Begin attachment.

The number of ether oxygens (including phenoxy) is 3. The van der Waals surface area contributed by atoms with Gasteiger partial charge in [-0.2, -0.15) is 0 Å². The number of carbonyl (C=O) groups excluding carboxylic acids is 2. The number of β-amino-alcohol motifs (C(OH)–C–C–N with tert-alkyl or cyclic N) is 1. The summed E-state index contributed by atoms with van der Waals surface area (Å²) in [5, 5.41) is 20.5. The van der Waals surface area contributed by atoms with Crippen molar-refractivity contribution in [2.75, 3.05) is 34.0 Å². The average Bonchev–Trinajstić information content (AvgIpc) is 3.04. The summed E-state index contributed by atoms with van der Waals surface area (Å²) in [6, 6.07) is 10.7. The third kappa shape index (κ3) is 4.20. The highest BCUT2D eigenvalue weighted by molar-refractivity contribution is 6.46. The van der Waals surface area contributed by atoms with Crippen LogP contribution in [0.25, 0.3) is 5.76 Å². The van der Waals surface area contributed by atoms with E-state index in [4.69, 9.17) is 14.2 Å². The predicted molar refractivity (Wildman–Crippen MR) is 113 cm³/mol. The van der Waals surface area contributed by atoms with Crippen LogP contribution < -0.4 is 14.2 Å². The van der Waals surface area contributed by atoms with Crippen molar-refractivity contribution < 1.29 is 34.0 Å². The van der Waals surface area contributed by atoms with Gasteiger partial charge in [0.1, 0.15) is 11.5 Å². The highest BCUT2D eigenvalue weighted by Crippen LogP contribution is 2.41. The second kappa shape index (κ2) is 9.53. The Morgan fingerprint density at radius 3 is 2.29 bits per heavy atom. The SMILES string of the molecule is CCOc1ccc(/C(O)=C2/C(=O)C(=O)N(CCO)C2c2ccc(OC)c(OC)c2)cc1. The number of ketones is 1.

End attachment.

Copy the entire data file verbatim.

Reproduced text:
The number of ether oxygens (including phenoxy) is 3. The van der Waals surface area contributed by atoms with Gasteiger partial charge in [-0.2, -0.15) is 0 Å². The number of carbonyl (C=O) groups excluding carboxylic acids is 2. The number of β-amino-alcohol motifs (C(OH)–C–C–N with tert-alkyl or cyclic N) is 1. The summed E-state index contributed by atoms with van der Waals surface area (Å²) in [5, 5.41) is 20.5. The van der Waals surface area contributed by atoms with Crippen molar-refractivity contribution in [2.75, 3.05) is 34.0 Å². The average Bonchev–Trinajstić information content (AvgIpc) is 3.04. The summed E-state index contributed by atoms with van der Waals surface area (Å²) in [6, 6.07) is 10.7. The third kappa shape index (κ3) is 4.20. The highest BCUT2D eigenvalue weighted by molar-refractivity contribution is 6.46. The van der Waals surface area contributed by atoms with Crippen LogP contribution in [0.25, 0.3) is 5.76 Å². The van der Waals surface area contributed by atoms with E-state index in [4.69, 9.17) is 14.2 Å². The predicted molar refractivity (Wildman–Crippen MR) is 113 cm³/mol. The van der Waals surface area contributed by atoms with Crippen LogP contribution < -0.4 is 14.2 Å². The van der Waals surface area contributed by atoms with Crippen molar-refractivity contribution < 1.29 is 34.0 Å². The van der Waals surface area contributed by atoms with Gasteiger partial charge in [0.1, 0.15) is 11.5 Å². The highest BCUT2D eigenvalue weighted by Crippen LogP contribution is 2.41. The second kappa shape index (κ2) is 9.53. The Morgan fingerprint density at radius 3 is 2.29 bits per heavy atom. The SMILES string of the molecule is CCOc1ccc(/C(O)=C2/C(=O)C(=O)N(CCO)C2c2ccc(OC)c(OC)c2)cc1. The number of ketones is 1.